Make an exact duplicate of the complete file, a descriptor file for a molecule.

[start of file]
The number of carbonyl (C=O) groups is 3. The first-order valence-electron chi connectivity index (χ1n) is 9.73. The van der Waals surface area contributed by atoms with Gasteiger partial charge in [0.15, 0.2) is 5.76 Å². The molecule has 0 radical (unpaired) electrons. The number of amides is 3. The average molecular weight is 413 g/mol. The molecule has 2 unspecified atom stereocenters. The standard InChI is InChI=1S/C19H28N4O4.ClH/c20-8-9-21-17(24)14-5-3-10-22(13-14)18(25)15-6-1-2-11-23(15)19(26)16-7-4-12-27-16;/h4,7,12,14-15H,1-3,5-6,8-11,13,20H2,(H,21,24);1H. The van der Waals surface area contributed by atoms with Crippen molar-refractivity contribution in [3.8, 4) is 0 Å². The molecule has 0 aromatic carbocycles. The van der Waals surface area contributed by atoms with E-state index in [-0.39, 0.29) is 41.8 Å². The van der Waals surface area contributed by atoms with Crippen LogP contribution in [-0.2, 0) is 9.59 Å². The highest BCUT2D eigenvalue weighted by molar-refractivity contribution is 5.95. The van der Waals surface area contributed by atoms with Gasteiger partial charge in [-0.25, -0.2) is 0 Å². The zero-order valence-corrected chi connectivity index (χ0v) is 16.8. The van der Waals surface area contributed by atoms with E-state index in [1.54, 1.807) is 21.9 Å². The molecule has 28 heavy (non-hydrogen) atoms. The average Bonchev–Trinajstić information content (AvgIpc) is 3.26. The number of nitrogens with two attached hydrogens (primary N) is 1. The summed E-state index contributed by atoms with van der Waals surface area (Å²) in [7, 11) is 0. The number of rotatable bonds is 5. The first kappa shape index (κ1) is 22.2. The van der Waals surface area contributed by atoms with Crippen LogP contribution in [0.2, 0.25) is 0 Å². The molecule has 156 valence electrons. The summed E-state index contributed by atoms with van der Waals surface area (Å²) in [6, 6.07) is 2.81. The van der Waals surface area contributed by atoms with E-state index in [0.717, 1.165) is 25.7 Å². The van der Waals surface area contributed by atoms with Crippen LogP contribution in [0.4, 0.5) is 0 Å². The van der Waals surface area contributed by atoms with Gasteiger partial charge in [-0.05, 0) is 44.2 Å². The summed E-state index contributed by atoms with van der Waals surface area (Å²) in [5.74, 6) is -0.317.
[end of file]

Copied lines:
The number of carbonyl (C=O) groups is 3. The first-order valence-electron chi connectivity index (χ1n) is 9.73. The van der Waals surface area contributed by atoms with Gasteiger partial charge in [0.15, 0.2) is 5.76 Å². The molecule has 0 radical (unpaired) electrons. The number of amides is 3. The average molecular weight is 413 g/mol. The molecule has 2 unspecified atom stereocenters. The standard InChI is InChI=1S/C19H28N4O4.ClH/c20-8-9-21-17(24)14-5-3-10-22(13-14)18(25)15-6-1-2-11-23(15)19(26)16-7-4-12-27-16;/h4,7,12,14-15H,1-3,5-6,8-11,13,20H2,(H,21,24);1H. The van der Waals surface area contributed by atoms with Crippen molar-refractivity contribution in [3.8, 4) is 0 Å². The molecule has 0 aromatic carbocycles. The van der Waals surface area contributed by atoms with E-state index in [-0.39, 0.29) is 41.8 Å². The van der Waals surface area contributed by atoms with Crippen LogP contribution in [-0.2, 0) is 9.59 Å². The highest BCUT2D eigenvalue weighted by molar-refractivity contribution is 5.95. The van der Waals surface area contributed by atoms with Gasteiger partial charge in [-0.25, -0.2) is 0 Å². The zero-order valence-corrected chi connectivity index (χ0v) is 16.8. The van der Waals surface area contributed by atoms with E-state index in [1.54, 1.807) is 21.9 Å². The molecule has 28 heavy (non-hydrogen) atoms. The average Bonchev–Trinajstić information content (AvgIpc) is 3.26. The number of nitrogens with two attached hydrogens (primary N) is 1. The summed E-state index contributed by atoms with van der Waals surface area (Å²) in [7, 11) is 0. The number of rotatable bonds is 5. The first kappa shape index (κ1) is 22.2. The van der Waals surface area contributed by atoms with Crippen LogP contribution in [0.2, 0.25) is 0 Å². The molecule has 156 valence electrons. The summed E-state index contributed by atoms with van der Waals surface area (Å²) in [6, 6.07) is 2.81. The van der Waals surface area contributed by atoms with E-state index in [0.717, 1.165) is 25.7 Å². The van der Waals surface area contributed by atoms with Crippen LogP contribution in [0.4, 0.5) is 0 Å². The van der Waals surface area contributed by atoms with Gasteiger partial charge in [-0.05, 0) is 44.2 Å². The summed E-state index contributed by atoms with van der Waals surface area (Å²) in [5.74, 6) is -0.317.